“To carry a concealed firearm is to take on an immense responsibility. It is very important to understand that a license to carry a concealed weapon does not give the license holder discretionary authority to use that weapon. It is my sincere hope that you will never find it necessary to use your weapon in self-defense; however, if circumstances require you to do so, you should know that the law will protect you only if your actions in using deadly force have been consistent with the law.
The background and links provided below are intended to inform you what the law says concerning the use of deadly force in lawful self-defense. I hope that you will read the law carefully and that you will use caution in carrying your concealed weapon and in using it to defend yourself.”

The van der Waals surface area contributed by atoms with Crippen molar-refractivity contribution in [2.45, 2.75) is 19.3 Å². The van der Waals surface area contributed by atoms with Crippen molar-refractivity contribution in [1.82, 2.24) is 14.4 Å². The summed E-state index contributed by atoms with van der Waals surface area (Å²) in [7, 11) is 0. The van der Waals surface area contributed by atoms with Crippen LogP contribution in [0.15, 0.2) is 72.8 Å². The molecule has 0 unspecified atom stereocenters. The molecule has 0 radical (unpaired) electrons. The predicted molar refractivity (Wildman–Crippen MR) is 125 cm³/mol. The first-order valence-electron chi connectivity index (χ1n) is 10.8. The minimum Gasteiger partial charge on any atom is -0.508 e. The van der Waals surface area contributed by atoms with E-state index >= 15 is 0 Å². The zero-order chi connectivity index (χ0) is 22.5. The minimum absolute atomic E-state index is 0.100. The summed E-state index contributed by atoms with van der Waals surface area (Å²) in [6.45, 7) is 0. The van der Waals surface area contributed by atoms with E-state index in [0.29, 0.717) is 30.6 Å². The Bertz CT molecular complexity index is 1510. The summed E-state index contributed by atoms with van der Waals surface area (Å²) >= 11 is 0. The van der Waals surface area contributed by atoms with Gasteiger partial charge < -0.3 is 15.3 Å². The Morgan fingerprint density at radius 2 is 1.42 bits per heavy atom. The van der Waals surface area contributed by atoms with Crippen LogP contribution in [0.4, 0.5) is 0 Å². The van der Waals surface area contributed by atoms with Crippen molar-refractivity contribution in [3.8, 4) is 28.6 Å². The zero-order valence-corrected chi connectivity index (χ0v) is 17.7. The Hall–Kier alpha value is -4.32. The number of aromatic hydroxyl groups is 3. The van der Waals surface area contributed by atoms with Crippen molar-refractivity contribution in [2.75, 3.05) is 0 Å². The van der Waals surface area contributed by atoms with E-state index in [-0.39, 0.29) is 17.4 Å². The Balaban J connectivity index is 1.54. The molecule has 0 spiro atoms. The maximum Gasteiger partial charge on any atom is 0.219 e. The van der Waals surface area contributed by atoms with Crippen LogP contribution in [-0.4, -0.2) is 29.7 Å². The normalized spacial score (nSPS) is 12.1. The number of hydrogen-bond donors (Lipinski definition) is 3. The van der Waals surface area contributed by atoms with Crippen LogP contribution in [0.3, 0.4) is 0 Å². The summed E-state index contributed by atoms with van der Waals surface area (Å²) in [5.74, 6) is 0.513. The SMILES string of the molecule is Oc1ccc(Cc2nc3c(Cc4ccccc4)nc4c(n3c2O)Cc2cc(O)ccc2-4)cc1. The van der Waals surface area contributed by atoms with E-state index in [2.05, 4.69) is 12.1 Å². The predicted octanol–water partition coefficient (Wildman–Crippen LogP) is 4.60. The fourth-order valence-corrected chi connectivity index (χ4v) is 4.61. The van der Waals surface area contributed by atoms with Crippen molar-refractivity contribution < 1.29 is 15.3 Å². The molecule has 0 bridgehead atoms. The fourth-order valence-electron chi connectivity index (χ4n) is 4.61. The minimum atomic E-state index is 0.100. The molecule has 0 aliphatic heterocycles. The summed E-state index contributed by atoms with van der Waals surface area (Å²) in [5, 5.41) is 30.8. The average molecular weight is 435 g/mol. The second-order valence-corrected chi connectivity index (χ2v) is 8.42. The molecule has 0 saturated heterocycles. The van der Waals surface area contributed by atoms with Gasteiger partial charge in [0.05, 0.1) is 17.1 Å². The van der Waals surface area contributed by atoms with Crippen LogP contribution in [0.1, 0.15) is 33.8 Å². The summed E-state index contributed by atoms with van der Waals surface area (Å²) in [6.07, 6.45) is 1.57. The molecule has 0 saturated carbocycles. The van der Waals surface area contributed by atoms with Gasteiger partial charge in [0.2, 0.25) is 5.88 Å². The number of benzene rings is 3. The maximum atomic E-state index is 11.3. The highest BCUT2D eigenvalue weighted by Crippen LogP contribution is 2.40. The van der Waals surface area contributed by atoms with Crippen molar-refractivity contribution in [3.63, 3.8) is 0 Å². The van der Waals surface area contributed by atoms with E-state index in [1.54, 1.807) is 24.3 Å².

Adam H. Putnam
Chapter 776, Florida Statutes, is Florida law pertaining to the justifiable use of force.
Chapter 776 was amended by the Legislature in 2005. The changes that took effect on October 1, 2005, extended the provisions of what is known as the “Castle Doctrine,” declaring that a person has no duty to retreat and has the right to stand his or her ground and meet force with force if that force is necessary to prevent death, great bodily harm or the commission of a forcible felony.
The Florida Department of Agriculture and Consumer Services is not authorized to provide specific guidance concerning the use of deadly force to concealed weapon license holders. The department is charged by statute with administering the provisions of the concealed weapon licensing program in accordance with section 790.06, Florida Statutes. However, that is the limit of the department’s authority.
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